Anna Spas Central Forensic Laboratory of the Police Renata Zbieć-Piekarska Central Forensic Laboratory of the Police. Summary. - PDF

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Anna Spas Central Forensic Laboratory of the Police Renata Zbieć-Piekarska Central Forensic Laboratory of the Police Internal Validation of a DNA Quantification Method using the Quantifiler Human DNA Quantification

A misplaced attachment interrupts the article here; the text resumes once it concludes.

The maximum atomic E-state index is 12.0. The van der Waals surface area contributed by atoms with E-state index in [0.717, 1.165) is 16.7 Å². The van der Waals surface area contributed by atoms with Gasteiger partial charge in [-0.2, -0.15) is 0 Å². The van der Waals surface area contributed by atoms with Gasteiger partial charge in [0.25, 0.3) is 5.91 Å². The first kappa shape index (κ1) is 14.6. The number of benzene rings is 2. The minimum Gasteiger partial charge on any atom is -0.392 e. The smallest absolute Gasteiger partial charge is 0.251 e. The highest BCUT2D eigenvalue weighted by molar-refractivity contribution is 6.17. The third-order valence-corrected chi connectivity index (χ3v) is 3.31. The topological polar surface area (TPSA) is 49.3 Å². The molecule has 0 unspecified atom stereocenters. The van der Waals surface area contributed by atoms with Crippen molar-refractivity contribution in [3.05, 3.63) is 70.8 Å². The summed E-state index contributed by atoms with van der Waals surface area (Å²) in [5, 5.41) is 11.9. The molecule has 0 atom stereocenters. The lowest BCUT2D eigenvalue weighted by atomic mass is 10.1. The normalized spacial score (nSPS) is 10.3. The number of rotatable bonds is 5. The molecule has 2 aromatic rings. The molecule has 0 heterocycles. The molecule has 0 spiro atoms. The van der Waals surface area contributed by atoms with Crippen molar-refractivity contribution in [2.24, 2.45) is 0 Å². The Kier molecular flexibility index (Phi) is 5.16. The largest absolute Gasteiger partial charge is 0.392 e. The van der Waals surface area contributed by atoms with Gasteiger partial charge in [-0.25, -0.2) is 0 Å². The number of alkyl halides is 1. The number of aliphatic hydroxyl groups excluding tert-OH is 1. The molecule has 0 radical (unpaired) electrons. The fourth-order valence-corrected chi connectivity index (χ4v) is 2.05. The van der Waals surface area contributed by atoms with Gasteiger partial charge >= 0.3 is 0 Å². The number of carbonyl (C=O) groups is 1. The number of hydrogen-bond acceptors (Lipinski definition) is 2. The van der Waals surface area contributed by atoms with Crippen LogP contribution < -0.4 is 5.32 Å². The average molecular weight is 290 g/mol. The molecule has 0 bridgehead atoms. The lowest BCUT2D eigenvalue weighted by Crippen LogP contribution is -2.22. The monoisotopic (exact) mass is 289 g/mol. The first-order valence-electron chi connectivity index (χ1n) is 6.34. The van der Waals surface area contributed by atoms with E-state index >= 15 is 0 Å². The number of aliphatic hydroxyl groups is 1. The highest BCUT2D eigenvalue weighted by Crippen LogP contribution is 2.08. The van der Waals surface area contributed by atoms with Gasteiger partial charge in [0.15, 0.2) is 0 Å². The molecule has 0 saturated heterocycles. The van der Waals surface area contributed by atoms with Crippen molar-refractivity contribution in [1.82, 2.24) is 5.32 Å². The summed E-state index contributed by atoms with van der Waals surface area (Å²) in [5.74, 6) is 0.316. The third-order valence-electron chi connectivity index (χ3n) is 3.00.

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Anna Spas Central Forensic Laboratory of the Police Renata Zbieć-Piekarska Central Forensic Laboratory of the Police Internal Validation of a DNA Quantification Method using the Quantifiler Human DNA Quantification Kit and the 7500 Real-Time PCR System with the Hid Real-Time PCR Analysis Software V 1.1 at the Biology Department of the Central Forensic Laboratory of the Police Summary The aim of the present study was the internal validation of a DNA quantification method employing Quantifiler Human DNA Quantification Kit from Applied Biosystems, used for the quantification of human total DNA, coupled with the 7500 Real-Time PCR System and the HID Real-Time PCR Analysis Software v1.1, performed at the Biology Department of the Central Forensic Laboratory of the Police. The selection of parameters relevant to the laboratory s routine casework was made based on the ENFSI DNA Working Group recommendations included in the document Recommended Minimum Criteria for the Validation of Various Aspects of the DNA Profiling Process. The assessment regarded: sensitivity, linearity, range covered by the method and precision, including intralaboratory repeatability and reproducibility. Moreover, an attempt was made to determine whether continuation of genetic analyses is rational if the 7500 Real-Time system reads are negative, i.e. no nuclear DNA is detected, while the internal positive control (IPC) results are correct. Based on conducted validation experiments, it was found that the extent to which the validated method met the predetermined acceptance criteria is satisfactory, taking into account the specificity of the tests conducted in our laboratory. However, any negative indications of 7500 Real-Time PCR system, suggesting no presence of nuclear DNA along with correct results obtained for the IPC, should be interpreted very carefully. Apparently, it is not rational to discontinue further analyses of such samples due to the availability of very sensitive new DNA amplification kits which often allow obtaining a full DNA profile. To sum up, the validation of the DNA quantification method employing the Quantifiler Human DNA Quantification Kit coupled with the 7500 Real-Time PCR System and the HID Real-Time PCR Analysis Software V1.1 was successful, therefore the method could be implemented and routinely used for the quantification of human total DNA in biological samples subject to forensic analyses conducted at the Biology Department of the Central Forensic Laboratory of the Police. Keywords internal validation, quantification of DNA, Real-Time PCR, Quantifiler Human DNA Quantification Kit Introduction Methods of molecular genetics are used in a variety of studies in the field of, e.g., ecology, evolution of organisms, oncology, forensics. Information carried by molecular markers (inherited variable alterations of DNA, RNA and proteins) allow either to draw conclusions regarding population genetics, analysis of parenthood and relationship, or to identify of individuals. Commonly used molecular biology techniques are characterized by, for instance, applicability for multiple organisms (from viruses, bacteria through humans), accuracy of the obtained results and short time of analysis. Moreover, only traces of biological material are required. Researchers in laboratories around the world constantly develop new methods intended to improve workflows and reduce the time spent on the analyses. This way, reliable information is obtained at reduced time and material consumption, as well as improved cost-effectiveness. Modern forensics follows these new trends, taking into account the increasing efficiency and throughput of the processes, along with their cost reduction. Current investigation techniques are based on advanced scientific methods, especially in the field of biology, which improves the efficiency of crime perpetrators identification. On the crime scene, PROBLEMY KRYMINALISTYKI 284(2) crime scene investigators collect trace evidence, including biological traces. Biological material that arrives in forensic biology laboratories very often contains highly degraded DNA and high levels of impurities, which may result in both small quantity and poor quality of usable DNA. The correct quantitative and qualitative assessment of DNA samples affects the final results of STR analysis. It is therefore a very important step in the analysis of biological evidence to reliably determine the quantity and quality of human DNA by assessing the potential presence of inhibitors in the analyzed sample. Initially, quantitative and qualitative DNA analysis was performed using electrophoresis on lowconcentration agarose gel, where DNA was stained with ethidium bromide, a mutagenic DNA-intercalator, or other fluorescent dyes, such as SYBR Gold, SYBR Safe or Gel Red, which fluoresce under UV light. Another method was Slot-Blot hybridization with a probe specific for human DNA, which was imprecise and required a significant amount of effort. Subsequently, a non-specific method of fluorimetric DNA quantification using the Fluoroskan Ascent instrument was implemented. The method was based on an indirect calculation of DNA quantity by measuring the fluorescence of a dye intercalating into the double strand of the nucleic acid. Taking into account that in practice, biological traces are often highly degraded, difficult archival material that, apart from human DNA, also contains e.g. bacterial DNA, fluorimetric DNA quantification was not reliable. The method is non-specific for human DNA, thus the results also included DNA of other origin. Another negative aspect of this method is the type of the dye used (PicoGreen), which is a very potent mutagen due to its physicochemical (intercalating) properties. Another commonly used method is the spectrophotometric measurement of absorbance at the wavelengths of 230, 260 and 280 nm. The obtained absorbance values are automatically converted by the instrument into concentration, as well as the purity from protein and organic contaminants. NanoDrop is one of the devices that employ this technique, used for the spectrophotometric analysis of the concentration (quantity) and purity (quality) of the isolated material (DNA and RNA). The range of concentrations at which the spectrophotometric quantification is reliable is approximately 10 3,000 ng/µl, which makes this method imprecise or insufficiently sensitive in relation to forensic tests and the quantities needed for STR analysis. Only one of the latest molecular biology techniques, Real-Time PCR, has enabled precise identification and quantification of the product. By using fluorescent techniques, it is possible to monitor product quantity in each cycle of PCR conducted. The greatest advantage of the method is its high sensitivity, as well as the speed and the efficiency of the reaction. A disadvantage of Real-Time PCR is the possibility of interruption of the reaction by certain chemical compounds called inhibitors, often naturally occurring in the tested biological samples (e.g., hemoglobin, urea, humic acids and fabric dyes), as well as by organic solvents (e.g. phenol, chloroform, alcohol) and salts (e.g. chloride) used in the extraction of nucleic acids. However, this apparently negative characteristic may bring benefits to forensic analyses, providing valuable information on the quality of the tested sample that might help to optimize the amplification by removing PCR inhibitors. Applied Biosystems has met the demands of forensic laboratories which routinely deal with difficultto-manage evidence, such as biological samples, and has created three new laboratory kits: Quantifiler Human DNA Quantification Kit, Quantifiler Y Human Male DNA Quantification Kit and Quantifiler Duo DNA Quantification Kit, which, together with the 7500 Real- Time PCR System and the Hid Real-Time PCR Analysis Software V 1.1, are used for DNA quantification in identification tests conducted in forensic laboratories (Fig.1 The instrument 7500 Real-Time PCR System and Fig. 2 The inside of the instrument 7500 Real-Time PCR System; see Polish version). In accordance with the guidelines of the Scientific Working Group on DNA Analysis Methods (SWGDAM) and recommendations of the standard PN-EN ISO/IEC 17025:2005 an internal validation was performed, before the routine use of new testing method in laboratories of the Biology Department of the Central Forensic Laboratory of the Police [1, 2]. Trained laboratory personnel conducted a number of experiments in order to verify the effectiveness of the new testing method in the analyses carried out by the laboratory [3, 4]. Aim of the study The main aim of the presented study was the internal validation of a DNA quantification method employing the Quantifiler Human DNA Quantification Kit from Applied Biosystems, used for quantification of human total DNA, coupled with the 7500 Real-Time PCR System and the HID Real-Time PCR Analysis Software v1.1, performed at the Biology Department of the Central Forensic Laboratory of the Police. Moreover, an attempt was made to determine whether performing further genetic analyses is rational when the 7500 Real-Time system readings are negative, i.e. no nuclear DNA is detected, while the internal positive control (IPC) results are correct. The experiment was important from the perspective of reagent consumption. 2 PROBLEMY KRYMINALISTYKI 284(2) 2014 Materials and methods In the conducted experiments, the pooled human male genomic DNA standard of known profile and baseline concentration [200 ng/µl], provided with the Quantifiler Human DNA Quantification Kit, was used. Quantitative and qualitative DNA analysis was performed via Real-Time PCR using the Quantifiler Human DNA Quantification Kit from Applied Biosystems coupled with the 7500 Real-Time PCR System and the HID Real-Time PCR Analysis Software v1.1. Samples were amplified via multiplex PCR on the GeneAmp PCR System 9700 thermal cycler from Applied Biosystems, using kit reagents: AmpFISTR NGM PCR and AmpFISTR Y-filer PCR from Applied Biosystems and ESI 17 Power Plex from Promega. PCR products were separated using the ABI PRISM 3130XL capillary DNA sequencer from Applied Biosystems coupled with data collection software. The separation was run in the 10 Genetic Analyzer Buffer containing EDTA. The products were separated in 36-cm capillaries filled with the denaturing medium POP4TM from Applied Biosystems. Result analysis was carried out using the GeneMapper ID-X 1.1 expert software from Applied Biosystems. Description of the validated method The validated method is specific for human DNA due to the use of the TaqMan MGB probe. The used oligonucleotides contain a fluorescent reporter dye, FAM (hybridizing with the target human DNA) or VIC (hybridizing with the internal positive control), at the 5 terminus and a fluorescence quencher at the 3 terminus. After binding to a complementary sequence, the probe is degraded during the elongation step by the AmpliTaq Gold polymerase, endowed with 5 -exonuclease activity, which causes the fluorochrome to separate from the quencher. This leads to fluorescent light emission. The initial quantity of DNA in the sample is measured based on the increase in fluorescence. The stronger the fluorescence, the higher the number of copies of DNA, which is monitored in each amplification cycle. After a certain number of cycles, the level of fluorescence exceeds a predefined CT threshold indicating that the reaction kinetics has entered the exponential phase of product generation. The CT value is used for the calculation of the quantity of DNA present in the mixture at the onset of the reaction. To this end, a series of DNA standard dilutions is prepared, and the program calculates the CT values of standard quantification, which subsequently are used to draw the standard curve. After the amplification, the CT values of the tested samples are extrapolated onto the curve, which provides information on DNA concentration in the sample. The Hid Real-Time PCR Analysis Software V1.1 generates a regression line by computing the best fitting data of standard quantity. The formula that describes the CT value is (1): CT = m [log (Qty)] + b (1), where: m slope, b Y-intercept, Qty initial quantity of DNA. The resulting data are analyzed according to the following values: R2 defined as the degree of match between the standard curve regression line and the individual quantification results of tested samples. The value 1.00 indicates a perfect match between the regression curve and the value data points. R2 0.99 indicates a very close match between the standard curve and quantification values of tested samples. If R2 0.98, the correctness of microplate settings (e.g., values of standard quantity entered during the creation of document for the plate, correctness of dilution of the standards) should be checked, followed by error elimination and repeated analysis. Curve slope, indicating the efficiency of amplification for the experiment. It is important to note that slope values differ for each set of reagents: Quantifiler Human, Quantifiler Y, Quantifiler Duo, and are presented in Table 1; Y-intercept indicating the expected CT value for a sample of the quantity = 1 (e.g., 1 ng/µl). CT values of the internal positive control (IPC) are measured to check the quality and correctness of amplification, as well as the presence of inhibitors in the tested sample [5]. Description of the validated kit The Quantifiler Human DNA Quantification Kit from Applied Biosystems is used for the quantification of human total DNA. The kit amplifies a fragment of genomic DNA, htert (human telomerase reverse transcriptase gene), of 62 bp. The kit includes: mix of primers, reaction mix, DNA standard (pooled human male genomic DNA, male DNA sequence of a known profile). The mix of primers contains: pairs of synthesized primers, internal positive control (IPC) and two probes labeled with the reporter dyes FAM and VIC. The internal positive control (IPC) indicates a correct amplification. Based on the value of IPC CT, it can be inferred if the sample actually does not contain DNA or contains an inhibitor. The probe with the FAM dye hybridizes with target human DNA, while the probe with VIC dye hybridizes with the internal positive control. The reaction mix contains: AmpliTaq Gold polymerase, dntp, passive ROX dye and buffer. PROBLEMY KRYMINALISTYKI 284(2) Table 1 Slop values specific for each reagent kits recommended by the manufacturer Kit In order to minimize the chance of differences in the tests results, kits with the same serial number were used for validation tests. Results The selection of parameters relevant for routine tests was made based on the ENFSI DNA Working Group recommendations included in the document Recommended Minimum Criteria for the Validation of Various Aspects of the DNA Profiling Process. The assessed parameters included: sensitivity, linearity, range covered by the method and precision, including intralaboratory repeatability and reproducibility [2]. The obtained results are discussed below. Sensitivity tests Recommended slope values Średnia wartość slope Quantifiler Human 2.9 do Quantifiler Y 3.0 do Quantifiler Duo 3.0 do Sensitivity tests were carried out to determine the range of human DNA concentrations that are reliably measured by the 7500 Real-Time PCR system with the HID Real-Time PCR Analysis Software v1.1 using the Quantifiler Human DNA Quantification Kit. In the validation experiment, 10 dilutions of the DNA standard at the initial concentration of 200 ng/µl were prepared. Dilutions A to E were measured three times, while dilutions F to J were measured six times. A diagram of the DNA standard dilutions is presented in Table 2. The adopted acceptance criterion for sensitivity was the range of concentrations recommended by the manufacturer, i.e. 23 pg/µl to 50 ng/µl [7, 8]. The experiment indicated that obtained results of human DNA quantification within the range of 11.5 pg/ µl to 75 ng/µl are similar to the quantities of tested DNA. Analysis based on the median values led to the conclusion that the scatter of the results is relatively small, indicating that obtained values are similar. At 5.7 pg/µl and below, indications of the instrument are not repeatable. Summary of the results is shown in Table 3 and Figure 3 (The sensivity of the method for the range of dilutions/samples A-D; see Polish version) and Figure 4 (The sensivity of the method for the range of dilutions/samples E-J; see Polish version) Based on the sensitivity tests, it was found that the range of sensitivity of the method experimentally determined at the Central Forensic Laboratory of the Police is between 11.5 pg/µl and 75 ng/µl DNA and meets the current criteria for acceptance. Linearity tests The tested method of DNA quantification is characterized by a linear correlation between the initial quantity of DNA template and CT value, i.e. the cycle in which product generation enters the exponential phase. The CT value of the breakpoint cycle depends on the reaction kinetics and initial DNA concentration. Usually, the CT value indicates the moment in which product generation enters the exponential phase. In order to determine the linearity of the method, the researchers used the above results obtained in the experiment aimed to establish the sensitivity range. The linearity of the method was assessed using linear correlation coefficient R. The linear correlation coefficient R is a measure of a linear correlation between two variables (e.g., DNA concentration and CT). The closer the linear correlation coefficient R Dilution scheme of DNA standard at a concentration of 200 ng/µl Table 2 Dilution Obtainde DNA concentration [ng/µl] Dilution scheme No. of repetitions dil. A µl std. (200 ng/µl) µl H 2 dil. B µl std.1 (50 ng/µl) + 30 µl H 2 dil. C 5 10 µl dil. B (20 ng/µl) + 30 µl H 2 dil. D 1 10 µl dil. C (5 ng/µl) + 40 µl H 2 dil. E µl dil. D (1 ng/µl) + 90 µl H 2 dil. F µl std. 7 (0,068 ng/µl) µl H 2 dil. G µl dil. H (0,023 ng/µl) µl H 2 dil. H µl dil. I (0,0115 ng/µl) µl H 2 dil. I µl dil. J (0,00575 ng/µl) µl H 2 dil. J µl dil. K (0,00288 ng/µl) µl H 2 4 PROBLEMY KRYMINALISTYKI 284(2) 2014 Table 3 Sensivity of method mediane calculated concentration of DNA and desired concentration of DNA in the analyzed samples Sample A DNA [ng/μl] concentration used Obtained DNA [ng/μl] concentration Mediane calculated of DNA [ng/μl] CT Mediane CT CT IPC A A B B B C C C D D D E E E F F F F F F G G G G G G H H H H H Undetermined H I I I Undetermined I I I Undetermined J Undetermined J Undetermined J J J Undetermined J Undetermined Mediana CT IPC PROBLEMY KRYMINALISTYKI 284(2) Table 4 Values of correlation coefficient R and nature / character of the linear relationship Values of corelation coefficient R Linear relationship 0.2 no linear relationship weak relationship moderate relationship quite strong relationship 0.9 very quite strong relationship gets to 1, the stronger the linear correlation is. Table 4 presents the criteria for linear correlation coefficient assessment. The adopted acceptance criterion was correlation coefficient R 0.9, which would indicate a very strong linear correlation between the initial quantity of DNA template and the CT value. The results of linearity test obtained experimentally are presented graphically in Figure 5 (The linearity test of the method; see Polish version). The graph shows the area with a linear correlation between median calculated DNA concentration and median CT value. For the full range of DNA concentrations, samples A to J, the linear correlation coefficient R obtained in the experiments was: In view of the above, it should be noted that the target acceptance criterion for the linearity of the method was met within the full range of concentrations. Range of measurement Based on a comprehensive